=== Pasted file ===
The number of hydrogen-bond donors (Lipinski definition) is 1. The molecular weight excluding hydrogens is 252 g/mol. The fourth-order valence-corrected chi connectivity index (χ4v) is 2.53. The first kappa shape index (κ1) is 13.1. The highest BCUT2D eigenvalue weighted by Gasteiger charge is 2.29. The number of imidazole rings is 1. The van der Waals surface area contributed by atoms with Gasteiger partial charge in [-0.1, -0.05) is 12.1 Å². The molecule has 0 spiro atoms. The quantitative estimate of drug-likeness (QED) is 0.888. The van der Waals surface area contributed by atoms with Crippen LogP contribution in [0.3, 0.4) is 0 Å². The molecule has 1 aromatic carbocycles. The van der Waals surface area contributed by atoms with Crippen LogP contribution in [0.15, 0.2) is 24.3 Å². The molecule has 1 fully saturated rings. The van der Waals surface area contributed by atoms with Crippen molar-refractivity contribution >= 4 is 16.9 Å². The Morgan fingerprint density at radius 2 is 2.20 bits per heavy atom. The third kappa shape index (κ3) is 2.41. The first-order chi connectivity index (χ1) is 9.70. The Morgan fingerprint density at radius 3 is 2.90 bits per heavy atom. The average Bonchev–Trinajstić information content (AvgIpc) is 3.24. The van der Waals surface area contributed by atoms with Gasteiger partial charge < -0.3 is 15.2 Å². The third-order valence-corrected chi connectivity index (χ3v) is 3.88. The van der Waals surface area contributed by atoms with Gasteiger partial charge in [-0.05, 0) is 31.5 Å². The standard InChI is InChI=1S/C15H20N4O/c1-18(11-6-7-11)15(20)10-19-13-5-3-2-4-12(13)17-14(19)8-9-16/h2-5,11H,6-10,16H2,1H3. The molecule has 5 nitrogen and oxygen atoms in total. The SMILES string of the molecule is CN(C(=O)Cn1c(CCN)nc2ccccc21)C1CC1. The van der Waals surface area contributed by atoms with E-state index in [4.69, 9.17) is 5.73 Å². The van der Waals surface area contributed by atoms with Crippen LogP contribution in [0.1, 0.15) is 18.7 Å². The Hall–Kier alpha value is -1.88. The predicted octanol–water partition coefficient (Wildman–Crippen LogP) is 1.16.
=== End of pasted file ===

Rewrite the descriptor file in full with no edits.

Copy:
The number of hydrogen-bond donors (Lipinski definition) is 1. The molecular weight excluding hydrogens is 252 g/mol. The fourth-order valence-corrected chi connectivity index (χ4v) is 2.53. The first kappa shape index (κ1) is 13.1. The highest BCUT2D eigenvalue weighted by Gasteiger charge is 2.29. The number of imidazole rings is 1. The van der Waals surface area contributed by atoms with Gasteiger partial charge in [-0.1, -0.05) is 12.1 Å². The molecule has 0 spiro atoms. The quantitative estimate of drug-likeness (QED) is 0.888. The van der Waals surface area contributed by atoms with Crippen LogP contribution in [0.3, 0.4) is 0 Å². The molecule has 1 aromatic carbocycles. The van der Waals surface area contributed by atoms with Crippen LogP contribution in [0.15, 0.2) is 24.3 Å². The molecule has 1 fully saturated rings. The van der Waals surface area contributed by atoms with Crippen molar-refractivity contribution >= 4 is 16.9 Å². The Morgan fingerprint density at radius 2 is 2.20 bits per heavy atom. The third kappa shape index (κ3) is 2.41. The first-order chi connectivity index (χ1) is 9.70. The Morgan fingerprint density at radius 3 is 2.90 bits per heavy atom. The average Bonchev–Trinajstić information content (AvgIpc) is 3.24. The van der Waals surface area contributed by atoms with Gasteiger partial charge < -0.3 is 15.2 Å². The third-order valence-corrected chi connectivity index (χ3v) is 3.88. The van der Waals surface area contributed by atoms with Gasteiger partial charge in [-0.05, 0) is 31.5 Å². The standard InChI is InChI=1S/C15H20N4O/c1-18(11-6-7-11)15(20)10-19-13-5-3-2-4-12(13)17-14(19)8-9-16/h2-5,11H,6-10,16H2,1H3. The molecule has 5 nitrogen and oxygen atoms in total. The SMILES string of the molecule is CN(C(=O)Cn1c(CCN)nc2ccccc21)C1CC1. The van der Waals surface area contributed by atoms with E-state index in [4.69, 9.17) is 5.73 Å². The van der Waals surface area contributed by atoms with Crippen LogP contribution in [0.1, 0.15) is 18.7 Å². The Hall–Kier alpha value is -1.88. The predicted octanol–water partition coefficient (Wildman–Crippen LogP) is 1.16.